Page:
While smokes like Capaduras, Durhams and Bruisers clearly speak to the common man, other cigars made their pitch to different classes.

"Smoke Housekeeper Cigars" shouts one 1885 ad. The housekeeper is a voluptuous woman in a low-cut dress who graces the center of the ad. Images to the right and left show her pinning a flower to a man's lapel and stooping provocatively to light his cigar. The message is unmistakably sexual; the buxom housekeeper, like the cigar by that name, caters to your pleasure. This was a "show card" ad. Like cigar box labels, show cards were point-of-purchase items, resting on store counters or hanging on the wall. "The challenge to the designer was to create something that would stand out," Grossman says.

Another brand that called out to men of leisure was the Elkton Bouquet cigar. An 1896 cigar box label showed 10 men in formal wear relaxing after dinner. Some drink Champagne, others smoke, while a box of Elktons sits opened on the dinner table. The use of "bouquet," an olfactory term, suggests that the aroma of the cigar is as pleasant as that of certain wines. "It was a fine cigar, and people smoking it are upper class or aspire to be," Grossman says.

Cigar manufacturers also tried to associate their products with images of progress. A locomotive labeled "The Iron Horse" appears on one cigar box label from 1885. No one is smoking and there isn't even a hint of the brand name of this cigar. But the new and powerful locomotive reminded people of progress and reliability. The price below the ad reads "$20.00 for 1000, $2.20 per 100." The cigar was made by Schumacher and Ettlinger on Bleecker Street in New York.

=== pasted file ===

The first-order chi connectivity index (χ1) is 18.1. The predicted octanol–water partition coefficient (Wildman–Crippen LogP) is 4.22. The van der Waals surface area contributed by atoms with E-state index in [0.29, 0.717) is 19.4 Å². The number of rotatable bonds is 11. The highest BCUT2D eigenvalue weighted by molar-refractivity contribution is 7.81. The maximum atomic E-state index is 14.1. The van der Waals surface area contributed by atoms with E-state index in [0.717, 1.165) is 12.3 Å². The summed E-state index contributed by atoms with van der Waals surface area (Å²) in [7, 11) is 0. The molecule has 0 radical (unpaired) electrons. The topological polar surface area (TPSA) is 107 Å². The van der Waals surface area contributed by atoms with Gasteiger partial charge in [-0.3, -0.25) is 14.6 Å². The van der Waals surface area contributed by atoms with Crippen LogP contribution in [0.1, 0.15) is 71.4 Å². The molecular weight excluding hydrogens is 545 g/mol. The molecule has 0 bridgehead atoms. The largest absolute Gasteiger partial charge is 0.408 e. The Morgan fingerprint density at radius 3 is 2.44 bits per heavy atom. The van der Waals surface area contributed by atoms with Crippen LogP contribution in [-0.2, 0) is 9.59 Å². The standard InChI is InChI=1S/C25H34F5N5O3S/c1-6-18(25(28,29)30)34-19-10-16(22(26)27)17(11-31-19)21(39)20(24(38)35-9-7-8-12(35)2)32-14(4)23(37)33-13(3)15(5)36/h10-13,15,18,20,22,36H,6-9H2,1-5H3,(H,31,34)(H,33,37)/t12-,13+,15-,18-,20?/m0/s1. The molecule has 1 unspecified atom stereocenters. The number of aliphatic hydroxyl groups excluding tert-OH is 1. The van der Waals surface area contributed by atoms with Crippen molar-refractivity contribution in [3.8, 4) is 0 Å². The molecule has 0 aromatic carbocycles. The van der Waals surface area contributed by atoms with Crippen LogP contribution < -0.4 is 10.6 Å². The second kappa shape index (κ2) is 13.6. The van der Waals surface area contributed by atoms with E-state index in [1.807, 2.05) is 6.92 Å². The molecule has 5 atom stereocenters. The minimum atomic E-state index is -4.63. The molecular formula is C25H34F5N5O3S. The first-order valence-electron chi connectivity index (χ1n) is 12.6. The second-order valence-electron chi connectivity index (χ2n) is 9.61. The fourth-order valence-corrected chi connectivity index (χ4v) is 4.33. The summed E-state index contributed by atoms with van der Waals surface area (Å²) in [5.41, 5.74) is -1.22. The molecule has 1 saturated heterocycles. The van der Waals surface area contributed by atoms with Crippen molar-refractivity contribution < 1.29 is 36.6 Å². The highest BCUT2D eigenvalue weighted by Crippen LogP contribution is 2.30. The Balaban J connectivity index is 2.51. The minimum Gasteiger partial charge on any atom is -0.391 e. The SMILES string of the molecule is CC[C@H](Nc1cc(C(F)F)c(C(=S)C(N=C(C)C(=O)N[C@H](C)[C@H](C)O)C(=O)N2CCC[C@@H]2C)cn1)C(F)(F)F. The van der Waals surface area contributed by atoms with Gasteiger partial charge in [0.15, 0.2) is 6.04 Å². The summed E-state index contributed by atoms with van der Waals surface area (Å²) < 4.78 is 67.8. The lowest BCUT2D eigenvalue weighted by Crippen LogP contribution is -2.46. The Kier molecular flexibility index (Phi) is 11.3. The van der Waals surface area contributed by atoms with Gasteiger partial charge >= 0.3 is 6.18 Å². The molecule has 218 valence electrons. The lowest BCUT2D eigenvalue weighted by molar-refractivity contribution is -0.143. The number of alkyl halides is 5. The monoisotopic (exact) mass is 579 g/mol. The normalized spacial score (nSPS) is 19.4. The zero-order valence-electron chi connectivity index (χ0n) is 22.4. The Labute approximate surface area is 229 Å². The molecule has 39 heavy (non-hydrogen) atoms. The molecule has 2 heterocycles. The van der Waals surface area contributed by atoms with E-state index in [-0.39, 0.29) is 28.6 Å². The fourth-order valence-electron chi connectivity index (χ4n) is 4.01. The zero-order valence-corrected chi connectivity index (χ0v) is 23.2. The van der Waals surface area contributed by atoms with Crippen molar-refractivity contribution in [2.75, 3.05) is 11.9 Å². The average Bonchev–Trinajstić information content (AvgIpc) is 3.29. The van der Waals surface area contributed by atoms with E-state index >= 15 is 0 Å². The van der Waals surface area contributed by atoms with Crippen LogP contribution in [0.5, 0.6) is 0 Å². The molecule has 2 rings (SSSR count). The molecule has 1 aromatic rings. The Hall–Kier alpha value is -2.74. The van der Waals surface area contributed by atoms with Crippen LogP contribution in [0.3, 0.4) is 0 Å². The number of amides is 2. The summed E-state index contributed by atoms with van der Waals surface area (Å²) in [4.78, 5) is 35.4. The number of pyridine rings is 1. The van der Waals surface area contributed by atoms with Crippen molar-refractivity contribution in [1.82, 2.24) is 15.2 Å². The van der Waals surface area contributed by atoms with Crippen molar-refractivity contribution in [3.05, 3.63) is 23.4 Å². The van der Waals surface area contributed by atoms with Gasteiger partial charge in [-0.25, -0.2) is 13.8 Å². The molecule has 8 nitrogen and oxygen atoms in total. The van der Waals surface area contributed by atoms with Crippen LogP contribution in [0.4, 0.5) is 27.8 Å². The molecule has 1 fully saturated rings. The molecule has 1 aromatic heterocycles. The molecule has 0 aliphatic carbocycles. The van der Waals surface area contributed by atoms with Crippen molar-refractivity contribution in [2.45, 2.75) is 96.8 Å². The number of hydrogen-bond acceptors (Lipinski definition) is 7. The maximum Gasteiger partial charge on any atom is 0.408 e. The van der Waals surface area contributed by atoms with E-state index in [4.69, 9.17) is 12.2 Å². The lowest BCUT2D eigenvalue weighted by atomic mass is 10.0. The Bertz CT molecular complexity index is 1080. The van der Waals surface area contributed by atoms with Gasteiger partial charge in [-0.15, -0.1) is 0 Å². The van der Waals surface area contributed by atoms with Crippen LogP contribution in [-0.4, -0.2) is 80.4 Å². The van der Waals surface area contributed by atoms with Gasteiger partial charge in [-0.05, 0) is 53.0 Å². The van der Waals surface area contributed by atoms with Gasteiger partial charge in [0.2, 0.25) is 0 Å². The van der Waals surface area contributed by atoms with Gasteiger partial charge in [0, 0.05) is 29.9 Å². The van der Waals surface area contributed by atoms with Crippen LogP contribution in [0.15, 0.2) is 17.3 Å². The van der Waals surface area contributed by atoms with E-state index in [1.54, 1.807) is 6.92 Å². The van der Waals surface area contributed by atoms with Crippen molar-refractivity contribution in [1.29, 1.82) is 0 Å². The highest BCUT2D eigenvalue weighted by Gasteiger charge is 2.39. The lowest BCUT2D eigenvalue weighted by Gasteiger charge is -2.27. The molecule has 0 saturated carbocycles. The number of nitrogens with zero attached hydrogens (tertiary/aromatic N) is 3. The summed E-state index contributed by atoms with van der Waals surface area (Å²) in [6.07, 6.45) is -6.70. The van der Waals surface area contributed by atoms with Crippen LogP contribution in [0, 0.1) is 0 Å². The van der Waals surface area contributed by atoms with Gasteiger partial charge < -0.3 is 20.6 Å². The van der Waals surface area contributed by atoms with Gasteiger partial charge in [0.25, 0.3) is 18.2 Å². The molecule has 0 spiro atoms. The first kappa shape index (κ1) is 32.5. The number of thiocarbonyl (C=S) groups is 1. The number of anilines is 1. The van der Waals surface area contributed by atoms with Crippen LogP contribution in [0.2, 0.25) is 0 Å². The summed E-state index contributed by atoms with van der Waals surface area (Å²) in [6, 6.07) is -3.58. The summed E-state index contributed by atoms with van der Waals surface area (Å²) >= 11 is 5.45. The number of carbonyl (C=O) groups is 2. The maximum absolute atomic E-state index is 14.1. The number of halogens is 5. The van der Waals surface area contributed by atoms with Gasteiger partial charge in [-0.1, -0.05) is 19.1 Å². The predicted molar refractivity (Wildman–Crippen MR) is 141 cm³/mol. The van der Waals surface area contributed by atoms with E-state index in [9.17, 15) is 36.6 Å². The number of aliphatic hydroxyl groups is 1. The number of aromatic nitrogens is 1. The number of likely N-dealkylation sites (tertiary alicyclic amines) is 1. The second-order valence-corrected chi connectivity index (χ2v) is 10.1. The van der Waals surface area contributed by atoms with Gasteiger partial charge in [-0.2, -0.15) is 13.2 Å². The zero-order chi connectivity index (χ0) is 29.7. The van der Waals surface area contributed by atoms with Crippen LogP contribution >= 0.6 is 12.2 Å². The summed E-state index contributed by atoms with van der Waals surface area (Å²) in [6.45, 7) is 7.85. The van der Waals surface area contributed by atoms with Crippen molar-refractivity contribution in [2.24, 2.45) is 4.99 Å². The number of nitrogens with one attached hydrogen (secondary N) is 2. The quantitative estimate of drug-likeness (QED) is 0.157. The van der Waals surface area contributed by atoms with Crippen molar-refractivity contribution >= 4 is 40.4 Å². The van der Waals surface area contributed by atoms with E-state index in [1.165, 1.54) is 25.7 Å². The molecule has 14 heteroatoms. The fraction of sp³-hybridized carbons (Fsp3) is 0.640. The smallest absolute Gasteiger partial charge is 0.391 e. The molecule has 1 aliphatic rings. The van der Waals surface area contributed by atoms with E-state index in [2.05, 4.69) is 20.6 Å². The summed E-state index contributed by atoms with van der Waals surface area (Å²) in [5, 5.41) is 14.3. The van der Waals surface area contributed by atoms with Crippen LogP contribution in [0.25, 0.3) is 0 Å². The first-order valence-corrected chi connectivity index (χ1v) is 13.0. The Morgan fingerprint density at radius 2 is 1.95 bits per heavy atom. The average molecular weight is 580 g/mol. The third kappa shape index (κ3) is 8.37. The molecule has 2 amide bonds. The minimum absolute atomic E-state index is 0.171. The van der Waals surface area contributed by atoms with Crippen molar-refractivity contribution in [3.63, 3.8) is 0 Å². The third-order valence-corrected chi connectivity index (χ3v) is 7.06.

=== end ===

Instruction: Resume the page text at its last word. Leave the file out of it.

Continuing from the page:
Ethel Barrymore and other glamorous people made appearances on cigar paraphernalia as well. "Lillian Russell was on labels and so was Queen Victoria," Grossman points out, even though Queen Victoria was staunchly opposed to cigars. A 1922 wall calendar features the Marie Antoinette cigar. "Par excellence," the copy reads. Why? Because this brand is "filled with the Vuelta Havana's Choicest Tobacco." What Cuban tobacco had to do with a decapitated queen of France is unclear.

Other ads are so odd they defy categorization. One 1905 brand name was called Rotten. "Rotten But What's in a Name?" the copy asks. We wonder: Is the taste rotten? The smell? The word "but" appears on the butt end, while the rest of the tobacco has been reduced to ash. A 1910 showcard depicts a large owl driving an open car. The brand name is Owl and the implication is that the cigar in question, like the vigilant nocturnal creature that bears its name, is a wise choice. A beautifully colored 1910 show card shows a rooster puffing a Tampa Fad. "5 cents," begins the copy. But the Tampa Fads are "worth any money," the ad continues. Another cigar box label shows a father and his son smoking Son-O-Cuba cigars, which retailed for five cents in 1911.

While more recent pitches for Dutch Masters, Roi-Tans and El Productos have graphic elements worth noting, the best cigar ads are clearly in the rear view mirror by the time 1950 arrives.